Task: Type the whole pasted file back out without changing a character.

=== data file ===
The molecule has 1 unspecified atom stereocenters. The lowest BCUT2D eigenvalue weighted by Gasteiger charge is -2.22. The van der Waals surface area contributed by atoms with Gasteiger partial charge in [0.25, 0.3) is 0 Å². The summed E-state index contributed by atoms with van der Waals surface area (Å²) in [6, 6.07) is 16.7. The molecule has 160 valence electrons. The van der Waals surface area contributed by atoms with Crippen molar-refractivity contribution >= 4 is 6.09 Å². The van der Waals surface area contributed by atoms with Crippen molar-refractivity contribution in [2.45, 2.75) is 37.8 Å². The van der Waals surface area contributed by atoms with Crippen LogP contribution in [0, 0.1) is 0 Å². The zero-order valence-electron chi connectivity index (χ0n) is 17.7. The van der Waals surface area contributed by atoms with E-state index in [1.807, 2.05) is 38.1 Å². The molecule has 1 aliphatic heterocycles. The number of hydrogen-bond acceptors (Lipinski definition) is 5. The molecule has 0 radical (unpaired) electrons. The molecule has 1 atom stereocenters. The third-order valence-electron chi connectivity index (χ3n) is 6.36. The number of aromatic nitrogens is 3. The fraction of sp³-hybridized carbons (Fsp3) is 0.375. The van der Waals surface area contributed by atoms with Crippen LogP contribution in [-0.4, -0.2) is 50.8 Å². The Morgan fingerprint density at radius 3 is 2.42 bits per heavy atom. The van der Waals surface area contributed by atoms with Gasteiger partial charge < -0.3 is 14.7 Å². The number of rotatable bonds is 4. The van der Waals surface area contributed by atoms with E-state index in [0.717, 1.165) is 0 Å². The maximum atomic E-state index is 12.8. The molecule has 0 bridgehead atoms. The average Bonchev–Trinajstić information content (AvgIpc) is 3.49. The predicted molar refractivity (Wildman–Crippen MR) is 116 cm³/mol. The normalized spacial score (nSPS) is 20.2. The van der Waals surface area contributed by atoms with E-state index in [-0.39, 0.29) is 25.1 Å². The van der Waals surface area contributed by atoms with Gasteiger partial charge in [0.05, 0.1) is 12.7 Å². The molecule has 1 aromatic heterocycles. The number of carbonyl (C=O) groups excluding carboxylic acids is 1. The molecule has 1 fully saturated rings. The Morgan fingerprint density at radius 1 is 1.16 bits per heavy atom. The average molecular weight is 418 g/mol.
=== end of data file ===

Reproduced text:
The molecule has 1 unspecified atom stereocenters. The lowest BCUT2D eigenvalue weighted by Gasteiger charge is -2.22. The van der Waals surface area contributed by atoms with Gasteiger partial charge in [0.25, 0.3) is 0 Å². The summed E-state index contributed by atoms with van der Waals surface area (Å²) in [6, 6.07) is 16.7. The molecule has 160 valence electrons. The van der Waals surface area contributed by atoms with Crippen molar-refractivity contribution >= 4 is 6.09 Å². The van der Waals surface area contributed by atoms with Crippen molar-refractivity contribution in [2.45, 2.75) is 37.8 Å². The van der Waals surface area contributed by atoms with Crippen LogP contribution in [0, 0.1) is 0 Å². The zero-order valence-electron chi connectivity index (χ0n) is 17.7. The van der Waals surface area contributed by atoms with E-state index in [1.807, 2.05) is 38.1 Å². The molecule has 1 aliphatic heterocycles. The number of hydrogen-bond acceptors (Lipinski definition) is 5. The molecule has 0 radical (unpaired) electrons. The molecule has 1 atom stereocenters. The third-order valence-electron chi connectivity index (χ3n) is 6.36. The number of aromatic nitrogens is 3. The fraction of sp³-hybridized carbons (Fsp3) is 0.375. The van der Waals surface area contributed by atoms with Crippen LogP contribution in [-0.4, -0.2) is 50.8 Å². The Morgan fingerprint density at radius 3 is 2.42 bits per heavy atom. The van der Waals surface area contributed by atoms with Gasteiger partial charge < -0.3 is 14.7 Å². The number of rotatable bonds is 4. The van der Waals surface area contributed by atoms with E-state index in [0.717, 1.165) is 0 Å². The maximum atomic E-state index is 12.8. The molecule has 0 bridgehead atoms. The average Bonchev–Trinajstić information content (AvgIpc) is 3.49. The predicted molar refractivity (Wildman–Crippen MR) is 116 cm³/mol. The normalized spacial score (nSPS) is 20.2. The van der Waals surface area contributed by atoms with E-state index in [-0.39, 0.29) is 25.1 Å². The van der Waals surface area contributed by atoms with Gasteiger partial charge in [0.05, 0.1) is 12.7 Å². The molecule has 1 aromatic heterocycles. The number of carbonyl (C=O) groups excluding carboxylic acids is 1. The molecule has 1 fully saturated rings. The Morgan fingerprint density at radius 1 is 1.16 bits per heavy atom. The average molecular weight is 418 g/mol.